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The ACLU is arguing for a specific fix to this bill — which they successfully added to a similar law in Arizona this year. Macleod-Ball says that requiring prosecutors to prove “malicious intent” of the defendant in revenge porn cases would scale back the overly-broad bill. He believes this would protect people who don’t intend any harm — who maybe "made a mistake," or were "trying to make a joke and misinterpreted it — from overzealous prosecution."

A spokesman for Speier told Revelist they reject this change, as it would leave out cases where revenge was not the primary motive, but harm was still caused.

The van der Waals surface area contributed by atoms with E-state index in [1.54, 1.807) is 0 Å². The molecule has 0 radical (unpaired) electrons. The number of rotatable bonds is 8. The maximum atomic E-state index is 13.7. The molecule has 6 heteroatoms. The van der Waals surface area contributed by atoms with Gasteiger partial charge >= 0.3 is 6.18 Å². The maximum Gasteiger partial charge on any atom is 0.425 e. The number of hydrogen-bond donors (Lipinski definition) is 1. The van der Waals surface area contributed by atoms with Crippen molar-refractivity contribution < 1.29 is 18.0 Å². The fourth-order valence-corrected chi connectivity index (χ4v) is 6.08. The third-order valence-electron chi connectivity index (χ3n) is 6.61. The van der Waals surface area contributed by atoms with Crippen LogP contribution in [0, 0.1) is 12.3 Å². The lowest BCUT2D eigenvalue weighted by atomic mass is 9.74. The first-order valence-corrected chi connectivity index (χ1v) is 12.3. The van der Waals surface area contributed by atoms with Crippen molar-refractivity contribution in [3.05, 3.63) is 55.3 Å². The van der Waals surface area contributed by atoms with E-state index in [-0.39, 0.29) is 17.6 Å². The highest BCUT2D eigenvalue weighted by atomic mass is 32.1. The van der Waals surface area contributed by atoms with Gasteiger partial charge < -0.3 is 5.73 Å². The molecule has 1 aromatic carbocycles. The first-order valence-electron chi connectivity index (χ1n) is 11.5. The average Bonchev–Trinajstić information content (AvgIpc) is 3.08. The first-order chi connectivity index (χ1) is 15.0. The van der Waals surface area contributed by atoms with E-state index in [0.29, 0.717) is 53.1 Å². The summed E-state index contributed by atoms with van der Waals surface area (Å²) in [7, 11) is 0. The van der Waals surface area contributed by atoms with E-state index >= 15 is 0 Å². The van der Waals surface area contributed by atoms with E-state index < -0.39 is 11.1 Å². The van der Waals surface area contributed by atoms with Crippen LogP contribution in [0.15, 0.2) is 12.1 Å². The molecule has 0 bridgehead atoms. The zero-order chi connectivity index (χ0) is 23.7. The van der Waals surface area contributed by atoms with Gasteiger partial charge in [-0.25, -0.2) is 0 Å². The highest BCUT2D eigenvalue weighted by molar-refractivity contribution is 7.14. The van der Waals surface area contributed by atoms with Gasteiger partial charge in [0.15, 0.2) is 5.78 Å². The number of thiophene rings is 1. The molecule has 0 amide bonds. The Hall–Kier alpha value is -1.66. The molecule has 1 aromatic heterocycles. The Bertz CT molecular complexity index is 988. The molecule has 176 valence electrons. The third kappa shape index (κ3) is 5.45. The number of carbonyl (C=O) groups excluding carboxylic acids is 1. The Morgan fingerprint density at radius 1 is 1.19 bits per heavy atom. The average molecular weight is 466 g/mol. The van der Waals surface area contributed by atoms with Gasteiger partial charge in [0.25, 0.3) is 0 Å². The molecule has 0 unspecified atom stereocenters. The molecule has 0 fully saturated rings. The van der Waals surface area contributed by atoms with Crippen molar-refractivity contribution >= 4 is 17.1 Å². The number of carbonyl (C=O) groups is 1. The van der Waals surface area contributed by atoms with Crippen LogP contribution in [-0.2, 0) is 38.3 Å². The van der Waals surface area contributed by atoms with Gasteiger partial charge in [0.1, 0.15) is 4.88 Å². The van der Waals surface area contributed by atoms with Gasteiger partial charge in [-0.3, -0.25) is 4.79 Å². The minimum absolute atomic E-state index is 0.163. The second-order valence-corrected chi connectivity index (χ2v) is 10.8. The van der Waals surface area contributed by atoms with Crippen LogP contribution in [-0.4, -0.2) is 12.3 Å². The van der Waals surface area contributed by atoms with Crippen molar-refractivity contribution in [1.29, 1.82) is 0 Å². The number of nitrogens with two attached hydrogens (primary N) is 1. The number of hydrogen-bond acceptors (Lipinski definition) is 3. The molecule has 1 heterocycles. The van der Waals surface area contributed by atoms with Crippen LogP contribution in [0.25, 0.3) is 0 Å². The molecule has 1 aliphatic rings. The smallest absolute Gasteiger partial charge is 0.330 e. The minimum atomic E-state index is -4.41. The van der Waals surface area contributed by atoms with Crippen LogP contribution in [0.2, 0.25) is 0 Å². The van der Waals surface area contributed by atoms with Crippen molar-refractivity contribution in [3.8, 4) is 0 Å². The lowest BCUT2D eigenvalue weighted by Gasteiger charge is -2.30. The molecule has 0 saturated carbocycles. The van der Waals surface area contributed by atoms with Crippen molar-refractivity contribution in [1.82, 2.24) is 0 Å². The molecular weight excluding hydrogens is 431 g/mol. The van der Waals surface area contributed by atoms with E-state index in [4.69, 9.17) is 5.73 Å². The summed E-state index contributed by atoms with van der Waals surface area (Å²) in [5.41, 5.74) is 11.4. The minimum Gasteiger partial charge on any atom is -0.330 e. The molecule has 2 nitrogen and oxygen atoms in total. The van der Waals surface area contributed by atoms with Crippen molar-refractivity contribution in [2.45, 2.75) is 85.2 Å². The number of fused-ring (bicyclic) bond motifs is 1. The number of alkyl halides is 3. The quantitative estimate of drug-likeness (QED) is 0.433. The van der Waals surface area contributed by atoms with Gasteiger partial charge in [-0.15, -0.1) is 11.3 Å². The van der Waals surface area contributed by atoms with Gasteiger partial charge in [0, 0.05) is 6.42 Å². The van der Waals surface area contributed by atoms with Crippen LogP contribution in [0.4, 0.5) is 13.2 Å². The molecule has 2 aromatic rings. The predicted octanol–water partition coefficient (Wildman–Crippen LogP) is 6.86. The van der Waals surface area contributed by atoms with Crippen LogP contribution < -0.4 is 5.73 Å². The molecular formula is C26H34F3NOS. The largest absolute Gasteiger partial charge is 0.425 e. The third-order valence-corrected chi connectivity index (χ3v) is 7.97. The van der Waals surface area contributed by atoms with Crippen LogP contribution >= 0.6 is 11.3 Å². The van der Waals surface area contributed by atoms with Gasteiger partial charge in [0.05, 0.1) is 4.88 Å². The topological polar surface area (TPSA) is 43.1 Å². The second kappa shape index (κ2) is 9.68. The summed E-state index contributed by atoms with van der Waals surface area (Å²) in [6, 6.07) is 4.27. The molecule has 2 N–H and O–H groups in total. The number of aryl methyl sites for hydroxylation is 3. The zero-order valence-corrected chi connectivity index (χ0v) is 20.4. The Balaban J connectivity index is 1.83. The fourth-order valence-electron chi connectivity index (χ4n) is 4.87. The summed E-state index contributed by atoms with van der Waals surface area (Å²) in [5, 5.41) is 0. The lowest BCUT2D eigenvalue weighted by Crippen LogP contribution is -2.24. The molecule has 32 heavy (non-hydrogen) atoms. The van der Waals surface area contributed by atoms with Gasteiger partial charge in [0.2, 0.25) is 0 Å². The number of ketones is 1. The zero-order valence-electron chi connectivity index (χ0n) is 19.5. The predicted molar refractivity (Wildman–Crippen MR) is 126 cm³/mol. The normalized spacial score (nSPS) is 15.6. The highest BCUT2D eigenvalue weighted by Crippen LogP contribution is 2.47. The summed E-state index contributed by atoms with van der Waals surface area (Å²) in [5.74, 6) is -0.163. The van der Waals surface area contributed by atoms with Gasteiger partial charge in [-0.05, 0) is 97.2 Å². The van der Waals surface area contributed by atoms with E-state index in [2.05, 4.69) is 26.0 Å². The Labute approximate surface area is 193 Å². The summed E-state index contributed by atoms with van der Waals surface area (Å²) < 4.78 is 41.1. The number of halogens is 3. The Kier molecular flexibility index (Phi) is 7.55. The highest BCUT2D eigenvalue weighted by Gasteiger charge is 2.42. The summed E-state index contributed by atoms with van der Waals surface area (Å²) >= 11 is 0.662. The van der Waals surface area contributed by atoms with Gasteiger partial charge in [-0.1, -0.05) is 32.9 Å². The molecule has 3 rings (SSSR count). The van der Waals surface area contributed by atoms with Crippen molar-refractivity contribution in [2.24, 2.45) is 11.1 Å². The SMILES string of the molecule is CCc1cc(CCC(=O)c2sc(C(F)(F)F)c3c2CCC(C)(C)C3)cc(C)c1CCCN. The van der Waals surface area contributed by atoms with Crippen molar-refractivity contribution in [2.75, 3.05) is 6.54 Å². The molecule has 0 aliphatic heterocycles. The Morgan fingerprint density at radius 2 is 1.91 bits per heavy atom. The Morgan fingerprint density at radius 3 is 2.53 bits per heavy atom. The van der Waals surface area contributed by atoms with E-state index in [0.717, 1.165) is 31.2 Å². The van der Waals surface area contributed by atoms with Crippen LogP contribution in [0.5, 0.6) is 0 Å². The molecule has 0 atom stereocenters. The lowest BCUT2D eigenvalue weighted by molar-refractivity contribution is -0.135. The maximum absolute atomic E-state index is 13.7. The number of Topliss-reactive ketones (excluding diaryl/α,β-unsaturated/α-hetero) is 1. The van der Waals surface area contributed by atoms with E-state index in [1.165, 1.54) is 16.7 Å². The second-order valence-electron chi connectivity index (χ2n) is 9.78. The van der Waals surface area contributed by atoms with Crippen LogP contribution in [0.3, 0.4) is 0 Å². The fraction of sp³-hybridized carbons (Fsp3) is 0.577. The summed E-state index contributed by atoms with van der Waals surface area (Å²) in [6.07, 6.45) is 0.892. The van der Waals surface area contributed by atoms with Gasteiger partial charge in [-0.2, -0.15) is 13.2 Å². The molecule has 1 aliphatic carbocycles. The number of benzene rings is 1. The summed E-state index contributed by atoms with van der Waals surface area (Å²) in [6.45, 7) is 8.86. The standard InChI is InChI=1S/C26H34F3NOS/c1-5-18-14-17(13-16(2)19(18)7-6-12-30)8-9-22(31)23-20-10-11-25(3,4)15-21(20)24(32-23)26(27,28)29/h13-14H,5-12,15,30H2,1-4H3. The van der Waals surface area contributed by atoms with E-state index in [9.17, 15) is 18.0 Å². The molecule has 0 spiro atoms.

"Nonconsensual pornography is not always about revenge (which is why we say the revenge porn label is inaccurate)," her office said, "but it always about privacy."

Macleod-Ball said the ACLU is not considering action against the bill at this time, leaving Speier's bill to make it past an even more formidable opponent: a grid-locked Congress.